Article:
If a request is submitted, the prosecutors review the evidence and determine whether the case warrants charges in a special court-martial (similar to a misdemeanor) or a general court-martial (similar to a felony).

If it is a special court-martial, the prosecutors draft charges and send them to the Convening Authority for signature, which essentially serves to convene the court-martial.  The accused is then arraigned, dates are set for motions and trial, and it plays out much like a standard trial would in the civilian world.

If it is a general court-martial, then the Convening Authority is required to send the case to an Article 32 preliminary hearing.  An Article 32 is the military version of a grand jury hearing.  Typically, the prosecutor, defense counsel, accused, and an Article 32 preliminary hearing officer are present.  The government usually puts on enough evidence by calling witnesses or admitting documents for the preliminary hearing officer to determine the sufficiency of the charges on the charge sheet, a recommended form of charges, and which forum the case should be sent to (special or general court-martial).These recommendations are then sent to the Convening Authority for consideration.  If the Convening Authority determines that the case should be sent to a general court-martial, he can convene the court-martial at that level and it then plays out just as a special court-martial would.  The accused is arraigned, motions and trial dates are set, there are motions hearings, and eventually there is a court-martial.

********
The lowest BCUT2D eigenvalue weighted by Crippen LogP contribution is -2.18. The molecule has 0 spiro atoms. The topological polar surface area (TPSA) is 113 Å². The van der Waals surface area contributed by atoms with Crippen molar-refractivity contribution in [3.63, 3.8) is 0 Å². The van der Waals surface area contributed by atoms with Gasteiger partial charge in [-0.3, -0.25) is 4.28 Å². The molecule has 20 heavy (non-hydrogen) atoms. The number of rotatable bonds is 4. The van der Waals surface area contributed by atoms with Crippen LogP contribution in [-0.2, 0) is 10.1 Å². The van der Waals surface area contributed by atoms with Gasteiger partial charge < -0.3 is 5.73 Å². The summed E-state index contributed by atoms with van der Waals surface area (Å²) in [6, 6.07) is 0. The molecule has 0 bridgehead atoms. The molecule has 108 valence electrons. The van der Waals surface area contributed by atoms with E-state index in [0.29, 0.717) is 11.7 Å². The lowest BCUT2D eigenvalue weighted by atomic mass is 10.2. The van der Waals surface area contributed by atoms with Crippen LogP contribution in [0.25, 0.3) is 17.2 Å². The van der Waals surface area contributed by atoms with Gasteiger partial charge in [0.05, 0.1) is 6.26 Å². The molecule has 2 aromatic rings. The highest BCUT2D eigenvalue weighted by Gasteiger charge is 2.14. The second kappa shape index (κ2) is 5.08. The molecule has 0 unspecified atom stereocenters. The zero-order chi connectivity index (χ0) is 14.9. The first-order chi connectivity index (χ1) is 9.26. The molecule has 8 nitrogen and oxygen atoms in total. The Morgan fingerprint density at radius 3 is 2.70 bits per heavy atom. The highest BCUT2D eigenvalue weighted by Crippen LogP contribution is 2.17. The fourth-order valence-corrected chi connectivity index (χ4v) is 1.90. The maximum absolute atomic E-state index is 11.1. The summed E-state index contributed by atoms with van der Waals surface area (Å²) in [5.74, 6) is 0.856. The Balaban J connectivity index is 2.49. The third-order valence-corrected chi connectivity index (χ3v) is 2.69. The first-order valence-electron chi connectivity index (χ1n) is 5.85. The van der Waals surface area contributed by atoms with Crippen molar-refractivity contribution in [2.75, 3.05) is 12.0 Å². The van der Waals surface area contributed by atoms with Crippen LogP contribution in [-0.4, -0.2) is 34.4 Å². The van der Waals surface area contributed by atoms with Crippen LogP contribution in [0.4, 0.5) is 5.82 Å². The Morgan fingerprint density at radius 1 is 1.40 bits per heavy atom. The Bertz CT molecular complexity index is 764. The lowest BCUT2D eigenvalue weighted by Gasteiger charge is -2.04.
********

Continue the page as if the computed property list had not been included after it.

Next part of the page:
Generally, and this is likely to change in the future for “lower level” cases, an accused has the right to decide if he/she will be tried by a military judge alone, or a jury consisting of all officers or a mix of officers and enlisted personnel. If a jury of officer and enlisted is requested, then at least one third of the panel must be enlisted and must be senior in rank to the accused.

While a contested trial plays out similar to the way a civilian criminal trial would, only two-thirds of the jury is required to reach a guilty verdict, which is a much lower standard then the unanimous verdict required in many jurisdictions.There is one exception for capital cases, where a unanimous verdict is required.

If a service member is convicted, the trial typically goes immediately into the sentencing.  Sentencing arguments and evidence is presented, further deliberations occur, and a sentence is handed down by either the judge in judge alone cases or the members (jury) in a members trial.

Following the sentence, the Convening Authority is still required to take action on the verdict and sentence, meaning approve it, partially approve it, or in some cases deny it.  Along with this, the Convening Authority also considers clemency matters submitted by the defense counsel.

If a service member is found guilty and receives a year or more in confinement or a punitive discharge (bad conduct discharge or dishonorable discharge), then the case will be automatically appealed to appropriate Court of Criminal Appeals based on whatever service the individual belongs to.For example, if it were a Marine who was convicted, it would go to the Navy and Marine Corps Court of Criminal Appeals.An appellate attorney would be provided to the service member at no cost.

If the appeal is denied, there is a possibility that the case could be appealed to the Court of Appeals for the Armed Forces (CAAF).However, CAAF has the authority to choose what cases reach them and they tend to give deference to the lower appellate courts.

If CAAF does hear the case, but denies the appeal, there is a chance that the United States Supreme Court would hear the case, however, this is extremely rare.

An appellate court could take a number of actions on a case depending on the facts, to include: sending the case back for a retrial, sending the case back for a rehearing on sentencing, or dismissing the case entirely with prejudice.

c. The problems and the easy solutions

     While the current military justice system is a vast improvement from its former self and accused service members are finally afforded some protections, there are still some shocking aspects of the system which are not part of any other criminal justice system in this country.  Consider the following